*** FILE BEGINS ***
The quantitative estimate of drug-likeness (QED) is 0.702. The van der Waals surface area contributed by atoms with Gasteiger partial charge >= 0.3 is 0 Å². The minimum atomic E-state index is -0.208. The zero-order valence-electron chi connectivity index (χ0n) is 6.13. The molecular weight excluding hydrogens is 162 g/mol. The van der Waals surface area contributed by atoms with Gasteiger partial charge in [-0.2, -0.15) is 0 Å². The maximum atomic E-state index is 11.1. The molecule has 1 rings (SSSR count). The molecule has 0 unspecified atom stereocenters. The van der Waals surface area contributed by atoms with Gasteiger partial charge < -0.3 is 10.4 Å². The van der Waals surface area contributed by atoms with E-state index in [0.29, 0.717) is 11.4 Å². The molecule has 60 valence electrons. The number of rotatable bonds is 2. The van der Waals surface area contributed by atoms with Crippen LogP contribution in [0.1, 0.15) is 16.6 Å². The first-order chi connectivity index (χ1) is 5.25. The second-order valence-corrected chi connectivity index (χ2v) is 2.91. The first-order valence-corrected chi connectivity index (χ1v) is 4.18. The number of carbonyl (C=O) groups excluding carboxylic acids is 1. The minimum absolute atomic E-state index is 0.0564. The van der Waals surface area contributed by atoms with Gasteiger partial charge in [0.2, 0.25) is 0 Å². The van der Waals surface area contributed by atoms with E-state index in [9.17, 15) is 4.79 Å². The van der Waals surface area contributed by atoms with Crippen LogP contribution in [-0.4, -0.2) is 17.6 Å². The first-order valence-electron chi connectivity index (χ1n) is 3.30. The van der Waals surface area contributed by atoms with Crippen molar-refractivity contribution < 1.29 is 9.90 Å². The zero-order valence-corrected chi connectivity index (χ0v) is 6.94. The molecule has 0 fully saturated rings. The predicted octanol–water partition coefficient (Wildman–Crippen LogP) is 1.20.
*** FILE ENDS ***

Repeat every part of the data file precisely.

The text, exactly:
The quantitative estimate of drug-likeness (QED) is 0.702. The van der Waals surface area contributed by atoms with Gasteiger partial charge >= 0.3 is 0 Å². The minimum atomic E-state index is -0.208. The zero-order valence-electron chi connectivity index (χ0n) is 6.13. The molecular weight excluding hydrogens is 162 g/mol. The van der Waals surface area contributed by atoms with Gasteiger partial charge in [-0.2, -0.15) is 0 Å². The maximum atomic E-state index is 11.1. The molecule has 1 rings (SSSR count). The molecule has 0 unspecified atom stereocenters. The van der Waals surface area contributed by atoms with Gasteiger partial charge < -0.3 is 10.4 Å². The van der Waals surface area contributed by atoms with E-state index in [0.29, 0.717) is 11.4 Å². The molecule has 60 valence electrons. The number of rotatable bonds is 2. The van der Waals surface area contributed by atoms with Crippen LogP contribution in [0.1, 0.15) is 16.6 Å². The first-order chi connectivity index (χ1) is 5.25. The second-order valence-corrected chi connectivity index (χ2v) is 2.91. The first-order valence-corrected chi connectivity index (χ1v) is 4.18. The number of carbonyl (C=O) groups excluding carboxylic acids is 1. The minimum absolute atomic E-state index is 0.0564. The van der Waals surface area contributed by atoms with Gasteiger partial charge in [0.2, 0.25) is 0 Å². The van der Waals surface area contributed by atoms with E-state index in [9.17, 15) is 4.79 Å². The van der Waals surface area contributed by atoms with Crippen LogP contribution in [-0.4, -0.2) is 17.6 Å². The first-order valence-electron chi connectivity index (χ1n) is 3.30. The van der Waals surface area contributed by atoms with Crippen molar-refractivity contribution < 1.29 is 9.90 Å². The zero-order valence-corrected chi connectivity index (χ0v) is 6.94. The molecule has 0 fully saturated rings. The predicted octanol–water partition coefficient (Wildman–Crippen LogP) is 1.20.